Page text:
In a study published in British Medical Journal, weight loss surgery was determined to be more efficient than just diet and exercise alone.* The study used two years of data to compile a meta-analysis to determine these results. According to the study’s author Viktoria Gloy, a Basel Institute for Clinical Epidemiology and Biostatistics in Switzerland, individuals who had bariatric surgery lost more weight (nearly 57 pounds) and had higher rates of remission for both metabolic syndromes and Type II Diabetes. Metabolic syndrome is understood as a group of symptoms that can increase a patient’s risk for the onset of diabetes or heart disease. The study shows that after surgery patients also had an increased quality of life as well as a lower chance of taking medication then those who just dieted and exercised.
It’s no secret that obesity is a worldwide problem with the rate of obesity doubling the last 25 years in the United States, Australia and the United Kingdom. According to the study, more than two-thirds of Americans are overweight or obese. Researchers also noted that many European countries are just as close to that level of with nearly 40-50% of their populations being overweight or obese. Obesity is a dangerous health condition as it increases the risk for high blood pressure and cholesterol, some cancers, osteoarthritis, diabetes and cardiovascular disease. Weight loss surgery and diet and exercise are the most effective treatments for obesity.
About the Study
The researchers examined the types of treatments these patients used to lose weight and improve their health. Gloy and the other researchers reviewed other weight-loss studies and found that in 11 of them weight loss surgery resulted in greater weight loss.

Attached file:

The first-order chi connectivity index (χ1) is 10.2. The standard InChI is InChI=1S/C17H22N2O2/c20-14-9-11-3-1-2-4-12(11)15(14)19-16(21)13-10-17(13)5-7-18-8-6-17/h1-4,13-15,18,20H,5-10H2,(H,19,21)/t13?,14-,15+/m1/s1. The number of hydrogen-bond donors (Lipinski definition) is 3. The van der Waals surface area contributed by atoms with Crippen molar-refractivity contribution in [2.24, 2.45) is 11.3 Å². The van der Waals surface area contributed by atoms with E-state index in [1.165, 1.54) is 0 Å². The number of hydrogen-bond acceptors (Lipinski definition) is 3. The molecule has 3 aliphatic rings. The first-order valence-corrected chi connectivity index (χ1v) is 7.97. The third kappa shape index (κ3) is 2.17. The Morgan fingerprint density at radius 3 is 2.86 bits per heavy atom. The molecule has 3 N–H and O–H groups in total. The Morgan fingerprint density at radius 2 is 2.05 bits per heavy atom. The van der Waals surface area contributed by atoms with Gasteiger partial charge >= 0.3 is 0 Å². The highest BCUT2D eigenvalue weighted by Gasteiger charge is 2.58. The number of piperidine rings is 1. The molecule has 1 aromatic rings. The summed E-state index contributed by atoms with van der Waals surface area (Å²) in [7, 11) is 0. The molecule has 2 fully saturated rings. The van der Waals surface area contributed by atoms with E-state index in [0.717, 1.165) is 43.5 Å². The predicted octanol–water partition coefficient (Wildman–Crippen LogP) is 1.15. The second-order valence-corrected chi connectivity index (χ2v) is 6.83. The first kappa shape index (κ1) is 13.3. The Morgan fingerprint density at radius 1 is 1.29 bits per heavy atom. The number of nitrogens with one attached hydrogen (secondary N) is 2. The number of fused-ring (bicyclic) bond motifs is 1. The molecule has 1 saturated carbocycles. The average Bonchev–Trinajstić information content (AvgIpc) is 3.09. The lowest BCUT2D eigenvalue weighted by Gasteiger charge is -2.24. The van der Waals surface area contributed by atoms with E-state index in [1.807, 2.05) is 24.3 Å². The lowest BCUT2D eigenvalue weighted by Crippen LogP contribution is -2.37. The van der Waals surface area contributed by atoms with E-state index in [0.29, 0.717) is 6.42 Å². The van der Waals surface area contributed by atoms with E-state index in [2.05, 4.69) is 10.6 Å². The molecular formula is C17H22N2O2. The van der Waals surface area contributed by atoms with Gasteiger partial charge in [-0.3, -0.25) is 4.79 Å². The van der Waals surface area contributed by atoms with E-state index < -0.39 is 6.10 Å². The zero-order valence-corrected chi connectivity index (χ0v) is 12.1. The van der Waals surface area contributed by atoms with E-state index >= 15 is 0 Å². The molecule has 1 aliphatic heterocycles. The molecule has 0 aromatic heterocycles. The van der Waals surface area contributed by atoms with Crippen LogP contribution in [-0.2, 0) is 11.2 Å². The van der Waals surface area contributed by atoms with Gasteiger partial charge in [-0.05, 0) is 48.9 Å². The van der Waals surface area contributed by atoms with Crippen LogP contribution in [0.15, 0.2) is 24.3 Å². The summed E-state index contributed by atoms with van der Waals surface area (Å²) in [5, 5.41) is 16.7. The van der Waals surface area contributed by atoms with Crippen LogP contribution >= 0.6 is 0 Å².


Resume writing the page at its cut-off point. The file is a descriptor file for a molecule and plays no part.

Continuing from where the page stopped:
They found that as well as losing more weight, those who had weight-loss surgery had a higher rate of remission for Type II Diabetes, nearly 22 times higher than the group that didn’t have bariatric surgery. According to their analysis, metabolic syndrome rates also dropped significantly for patients who endured weight loss surgery. They also discovered that triglycerides fell more in weight loss surgery patients, and good cholesterol levels increased too. Regarding this study, they found no real significant differences in blood pressure levels. While the research presented is comprehensive, Gloy and researchers understand that further research is needed to understand fully the connection.
Related: Benefits of Weight Loss Surgery
The researchers, however, understand that with any surgery comes risk and the most common complications were the need for re-operation or iron deficiency anemia. Surgery is also obviously more expensive than a regular diet and exercise routine. According to the U.S. National Institute of Diabetes and Digestive and Kidney Diseases, weight-loss surgery averages as much as $25,000.
Surgery is recommended for patients with a body mass index above 40 or over 35 if they have medical conditions related to obesity such as diabetes and high blood pressure. While others with high BMI and are still considered overweight may qualify for surgery especially those that can’t control their diabetes with medication.
More Information & Links
*http://www.medicalnewstoday.com/articles/267722.php Wednesday 23 October 2013